Referring to the drawings, throughout which like reference numerals designate like parts, 6 designates a mortar receptacle, preferably of conical shape. The receptacle 6 is provided on two opposite sides with handles 7 and is provided on-a side at right angles to said handles 7 with a body rest 8 that is adapted to be placed against the body of the person that is carrying and using the device. 30

The bottom end of the receptacle 6 terminates in a discharge opening 10 that is connected by a bushing 11 and nipple 12 with a T fitting 13. One end of the T fitting 13- is connected by a nipple 14 with a con- Vergent discharge fittin 15, which is, in turn, connected with a cylin rical discharge niple 23 the discharge end of which is flattened as at 25. The several fittings and reducers of which the discharge part of the nozzle is made up serve to hold the mortar back and agitate the same mixing the mortar more thoroughly and preventing the water from separating from the mortar. The other end of the T fitting 13 is connected by suitable reducers 16 with an air inlet pipe 17 which connects with an air hose 18 that may be connected With a suitable source of supply of air under pressure. 20 is an in'ector tube disposed axially within the" T fittmg 13 and having an enlarged head 21 that is screwed into the innermost reducer member 16 and jammed tightly against the end of the air inlet pipe 17. The injector tube 20 is preferably smaller than the pipe 17 and is necessarily much smaller than the T fitting 13 and the outer or discharge end of said tube terminates within the .nipple 14. An annular space 22 is left between the outer walls of the injectortube 20 and the inner walls of the T fitting 13 and nipple 14 through which mortar may .be drawn by suction as indicated by the arrows in Fig. 3. The outer end of the convergent nozzle 23 is flattened as at 25 to spread the discharging mortar.

In Fig. 4 I have shown a discharge nipple 26 as provided on its outer end with a second reducer member 27 of cylindrical shape and internally threaded to impart a whirling motion to the discharging mortar thereby giving a peculiar finish to a wall. This form of nozzle is for use in putting on finishing coats of relatively thin mortar.

In the form shown in Fig. 5 I have shown a valve 24 interposed between the receptacle 6 and the nozzle member to regulate or entirely shut off the discharge of material from the receptacle 6. For mortar of ordinary consistency the valve 24 is not-needed.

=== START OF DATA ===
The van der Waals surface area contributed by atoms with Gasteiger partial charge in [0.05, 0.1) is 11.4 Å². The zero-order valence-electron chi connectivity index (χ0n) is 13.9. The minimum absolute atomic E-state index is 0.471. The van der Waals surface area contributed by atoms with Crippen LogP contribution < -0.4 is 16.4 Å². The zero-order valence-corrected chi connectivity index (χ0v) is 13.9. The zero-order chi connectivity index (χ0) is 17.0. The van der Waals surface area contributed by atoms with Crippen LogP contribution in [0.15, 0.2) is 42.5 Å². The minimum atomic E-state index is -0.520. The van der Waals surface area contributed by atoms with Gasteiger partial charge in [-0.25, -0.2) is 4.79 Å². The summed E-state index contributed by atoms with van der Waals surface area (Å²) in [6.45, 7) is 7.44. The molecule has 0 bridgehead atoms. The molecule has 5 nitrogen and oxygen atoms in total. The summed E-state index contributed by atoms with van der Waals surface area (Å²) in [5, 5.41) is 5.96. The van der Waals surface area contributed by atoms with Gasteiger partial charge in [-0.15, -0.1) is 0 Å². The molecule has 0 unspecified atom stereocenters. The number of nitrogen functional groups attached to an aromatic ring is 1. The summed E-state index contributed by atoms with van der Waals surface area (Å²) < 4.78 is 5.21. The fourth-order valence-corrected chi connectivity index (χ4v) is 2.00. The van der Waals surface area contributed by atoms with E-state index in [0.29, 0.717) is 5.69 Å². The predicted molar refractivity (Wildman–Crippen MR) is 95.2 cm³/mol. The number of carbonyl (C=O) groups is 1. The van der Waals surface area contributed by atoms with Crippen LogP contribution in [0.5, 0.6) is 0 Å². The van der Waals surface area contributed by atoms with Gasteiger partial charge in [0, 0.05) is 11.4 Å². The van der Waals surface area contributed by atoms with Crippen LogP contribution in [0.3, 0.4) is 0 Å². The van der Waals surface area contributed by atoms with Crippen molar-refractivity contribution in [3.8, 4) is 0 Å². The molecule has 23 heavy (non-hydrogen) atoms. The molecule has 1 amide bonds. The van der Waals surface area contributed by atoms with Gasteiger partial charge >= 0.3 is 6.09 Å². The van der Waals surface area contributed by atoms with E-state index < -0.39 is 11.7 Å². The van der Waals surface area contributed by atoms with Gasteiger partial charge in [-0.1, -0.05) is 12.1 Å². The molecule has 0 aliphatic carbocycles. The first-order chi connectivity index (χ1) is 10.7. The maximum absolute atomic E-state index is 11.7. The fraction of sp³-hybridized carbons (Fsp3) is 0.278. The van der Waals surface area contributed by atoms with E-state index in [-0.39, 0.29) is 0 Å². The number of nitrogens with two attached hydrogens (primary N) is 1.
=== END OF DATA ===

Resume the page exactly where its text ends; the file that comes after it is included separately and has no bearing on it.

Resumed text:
In the operation of this device the mortar, thoroughly mixed and ready for application to a wall, is placed in the receptacle 6, said receptacle preferably being large enough to hold an ordinary'pail full of such mortar. The operator graspsthe handles 7, letting the member 8 rest against his body, directs the nozzle toward the .wall to which mortar is to be applied and admits air under pressure through the hose 18. Said air issuing from the injector tube 20 at high velocity produces a suction in the fittingv l3 and nipple 14 which draws mortar from the receptacle 6 down through the opening 10 and sprays said mortar from the end of the nozzle 23. The mortar being driven with considerable force against the wall to which it is being applied may be driven into all of the minute openings in such wall leaving said mortar in very compact form andcausing it to adhere very tightly to the wall. I find that mortar applied in this way adheres much more tightly to the wall, has a greater density, is freer from air spaces, in less liable to crack and is more impervious to moisture than the same mortar applied in the usual way with a trowel. The mortar may also be applied a great deal more rapidly in this Way than with a trowel giving the mortar a better opportunity to set evenly making it possible to use a quick setting mortar and saving much time and labor. The nozzle tip 23 being flattened on the end as at 25 tends to spread the mortar in a fan like sheet rather than in a true cone so that when the nozzle is moved up and down the mortar is deposited very evenly. The nozzle 23 of reduced area and the abrupt shoulders formed by the sevformed by the rear end of the nipple 14 just back of the discharge opening of the injector tube 20 is especially useful in distributing the mortar and producing an even fiow of the same. i